Your search term is “Dole”. Do you mean Bob Dole? Dole Pineapple? Or being “on the dole?” How do search engines recognize the meaning of terms and how can that capability be leveraged in medical research and practice? Complex algorithms analyze words and their relationships with other words in text, performing what is called Natural Language Processing (NPL). This is the backbone of many search engines we use everyday such as Google and Bing. Among the pioneers of NPL-based technology is Linguamatics, a company based in the UK. Their flagship product, I2E, searches and mines text in knowledge repositories and documents, extracting new insights and information based on the hidden relationships it uncovers in text and data content.
Text mining is an exciting frontier in medical informatics and as the Georgetown University Medical Center Hospital Informationist, I am proud to be leading the introduction of this new technology into patient care, hospital programs and medical research. Currently I am testing the Linguamatics text mining web tool using my iPad during patient rounds to identify and locate relevant information that assists with clinical decisions.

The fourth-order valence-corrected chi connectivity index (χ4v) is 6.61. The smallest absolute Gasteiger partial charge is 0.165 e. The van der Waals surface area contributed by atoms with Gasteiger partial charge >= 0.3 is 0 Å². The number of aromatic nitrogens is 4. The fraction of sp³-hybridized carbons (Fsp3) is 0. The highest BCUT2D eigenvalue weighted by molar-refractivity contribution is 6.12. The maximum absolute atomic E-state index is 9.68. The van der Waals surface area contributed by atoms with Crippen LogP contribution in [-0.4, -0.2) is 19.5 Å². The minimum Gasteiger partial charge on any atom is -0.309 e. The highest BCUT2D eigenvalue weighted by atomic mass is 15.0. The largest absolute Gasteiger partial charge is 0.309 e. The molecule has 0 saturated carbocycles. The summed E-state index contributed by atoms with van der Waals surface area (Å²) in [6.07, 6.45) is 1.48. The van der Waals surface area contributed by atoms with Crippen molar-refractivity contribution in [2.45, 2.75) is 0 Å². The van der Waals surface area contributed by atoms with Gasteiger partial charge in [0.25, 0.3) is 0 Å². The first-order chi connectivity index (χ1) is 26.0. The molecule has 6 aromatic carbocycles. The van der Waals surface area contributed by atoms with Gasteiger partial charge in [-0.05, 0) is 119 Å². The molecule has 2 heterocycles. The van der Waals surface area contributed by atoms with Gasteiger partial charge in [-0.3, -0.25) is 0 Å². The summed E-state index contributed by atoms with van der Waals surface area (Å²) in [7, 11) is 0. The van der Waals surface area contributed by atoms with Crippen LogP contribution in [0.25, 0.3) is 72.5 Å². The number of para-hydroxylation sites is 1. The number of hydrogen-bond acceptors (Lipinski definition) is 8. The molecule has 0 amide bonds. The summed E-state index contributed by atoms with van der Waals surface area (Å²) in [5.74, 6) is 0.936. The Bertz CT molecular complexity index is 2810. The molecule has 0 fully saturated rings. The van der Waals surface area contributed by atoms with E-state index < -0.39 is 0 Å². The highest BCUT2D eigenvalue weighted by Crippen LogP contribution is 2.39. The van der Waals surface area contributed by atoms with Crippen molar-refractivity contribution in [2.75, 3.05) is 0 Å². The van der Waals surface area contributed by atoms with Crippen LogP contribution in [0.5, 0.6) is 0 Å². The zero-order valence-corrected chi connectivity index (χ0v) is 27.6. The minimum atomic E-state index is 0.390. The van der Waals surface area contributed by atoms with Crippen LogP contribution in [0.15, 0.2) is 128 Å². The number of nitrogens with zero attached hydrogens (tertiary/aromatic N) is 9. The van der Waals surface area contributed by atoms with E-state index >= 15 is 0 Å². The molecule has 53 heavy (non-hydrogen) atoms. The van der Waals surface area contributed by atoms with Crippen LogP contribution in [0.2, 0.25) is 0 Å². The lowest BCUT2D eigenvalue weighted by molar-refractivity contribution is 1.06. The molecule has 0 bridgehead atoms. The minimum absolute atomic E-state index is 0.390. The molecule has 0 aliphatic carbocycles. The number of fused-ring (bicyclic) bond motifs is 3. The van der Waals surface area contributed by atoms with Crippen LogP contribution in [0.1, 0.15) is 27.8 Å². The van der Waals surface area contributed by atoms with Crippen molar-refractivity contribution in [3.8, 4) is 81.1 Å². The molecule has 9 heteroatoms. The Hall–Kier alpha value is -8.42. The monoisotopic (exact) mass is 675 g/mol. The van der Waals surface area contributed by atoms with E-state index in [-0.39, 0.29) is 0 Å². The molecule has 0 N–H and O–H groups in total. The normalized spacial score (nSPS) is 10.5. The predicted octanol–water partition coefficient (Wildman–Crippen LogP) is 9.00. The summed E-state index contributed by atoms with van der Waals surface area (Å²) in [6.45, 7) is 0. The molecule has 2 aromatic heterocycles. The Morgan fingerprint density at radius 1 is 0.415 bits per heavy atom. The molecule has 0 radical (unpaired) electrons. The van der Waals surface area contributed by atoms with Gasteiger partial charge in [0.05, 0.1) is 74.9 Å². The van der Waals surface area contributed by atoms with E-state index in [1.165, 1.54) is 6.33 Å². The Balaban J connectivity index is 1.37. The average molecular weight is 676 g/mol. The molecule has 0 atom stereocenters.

In October I will be presenting the results of my experience with I2E at the Linguamatics Text Mining Summit conference. As an invited speaker I will be joined by other presenters talking about their experiences using I2E with clinical trials; surgical pathology, radiology, and physician notes; and healthcare analytics which can build predictive models.
I am the only Hospital Informationist in the MedStar family of healthcare facilities who uses a text mining tool on rounds — in fact, I’m the only one in the world to be doing this right now! I am excited to be contributing to the transformation of medical practice and improvement of patient care here at Georgetown.